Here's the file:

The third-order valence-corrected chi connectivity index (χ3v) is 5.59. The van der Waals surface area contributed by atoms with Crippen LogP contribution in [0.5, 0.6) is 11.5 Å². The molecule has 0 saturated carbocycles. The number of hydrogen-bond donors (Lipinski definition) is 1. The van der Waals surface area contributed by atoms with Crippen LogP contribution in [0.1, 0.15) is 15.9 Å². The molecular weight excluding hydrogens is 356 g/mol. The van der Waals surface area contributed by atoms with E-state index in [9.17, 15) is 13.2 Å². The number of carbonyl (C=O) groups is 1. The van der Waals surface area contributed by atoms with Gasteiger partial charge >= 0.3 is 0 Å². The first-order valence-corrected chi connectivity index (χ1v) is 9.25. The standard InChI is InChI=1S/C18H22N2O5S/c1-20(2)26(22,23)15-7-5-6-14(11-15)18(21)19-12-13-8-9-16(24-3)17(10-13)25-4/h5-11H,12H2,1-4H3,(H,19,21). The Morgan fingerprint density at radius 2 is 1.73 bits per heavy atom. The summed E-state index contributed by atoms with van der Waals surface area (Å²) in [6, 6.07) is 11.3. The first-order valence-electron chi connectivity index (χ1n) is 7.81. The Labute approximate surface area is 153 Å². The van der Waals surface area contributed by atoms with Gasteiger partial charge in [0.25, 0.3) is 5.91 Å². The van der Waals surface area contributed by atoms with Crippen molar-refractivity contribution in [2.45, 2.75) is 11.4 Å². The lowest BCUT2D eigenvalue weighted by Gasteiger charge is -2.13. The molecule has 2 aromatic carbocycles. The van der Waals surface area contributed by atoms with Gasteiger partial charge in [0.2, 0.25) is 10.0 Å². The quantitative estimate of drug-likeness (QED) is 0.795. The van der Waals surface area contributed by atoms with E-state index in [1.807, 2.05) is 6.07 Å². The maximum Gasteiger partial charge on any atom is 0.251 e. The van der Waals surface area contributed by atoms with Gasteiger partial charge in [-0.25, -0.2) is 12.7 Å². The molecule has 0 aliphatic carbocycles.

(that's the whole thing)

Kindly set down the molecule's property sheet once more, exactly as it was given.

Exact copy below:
The third-order valence-corrected chi connectivity index (χ3v) is 5.59. The van der Waals surface area contributed by atoms with Crippen LogP contribution in [0.5, 0.6) is 11.5 Å². The molecule has 0 saturated carbocycles. The number of hydrogen-bond donors (Lipinski definition) is 1. The van der Waals surface area contributed by atoms with Crippen LogP contribution in [0.1, 0.15) is 15.9 Å². The molecular weight excluding hydrogens is 356 g/mol. The van der Waals surface area contributed by atoms with E-state index in [9.17, 15) is 13.2 Å². The number of carbonyl (C=O) groups is 1. The van der Waals surface area contributed by atoms with Gasteiger partial charge >= 0.3 is 0 Å². The first-order valence-corrected chi connectivity index (χ1v) is 9.25. The standard InChI is InChI=1S/C18H22N2O5S/c1-20(2)26(22,23)15-7-5-6-14(11-15)18(21)19-12-13-8-9-16(24-3)17(10-13)25-4/h5-11H,12H2,1-4H3,(H,19,21). The Morgan fingerprint density at radius 2 is 1.73 bits per heavy atom. The summed E-state index contributed by atoms with van der Waals surface area (Å²) in [6, 6.07) is 11.3. The first-order valence-electron chi connectivity index (χ1n) is 7.81. The Labute approximate surface area is 153 Å². The van der Waals surface area contributed by atoms with Gasteiger partial charge in [0.25, 0.3) is 5.91 Å². The van der Waals surface area contributed by atoms with Crippen molar-refractivity contribution in [2.45, 2.75) is 11.4 Å². The lowest BCUT2D eigenvalue weighted by Gasteiger charge is -2.13. The molecule has 2 aromatic carbocycles. The van der Waals surface area contributed by atoms with Gasteiger partial charge in [0.2, 0.25) is 10.0 Å². The quantitative estimate of drug-likeness (QED) is 0.795. The van der Waals surface area contributed by atoms with E-state index in [1.807, 2.05) is 6.07 Å². The maximum Gasteiger partial charge on any atom is 0.251 e. The van der Waals surface area contributed by atoms with Gasteiger partial charge in [-0.25, -0.2) is 12.7 Å². The molecule has 0 aliphatic carbocycles.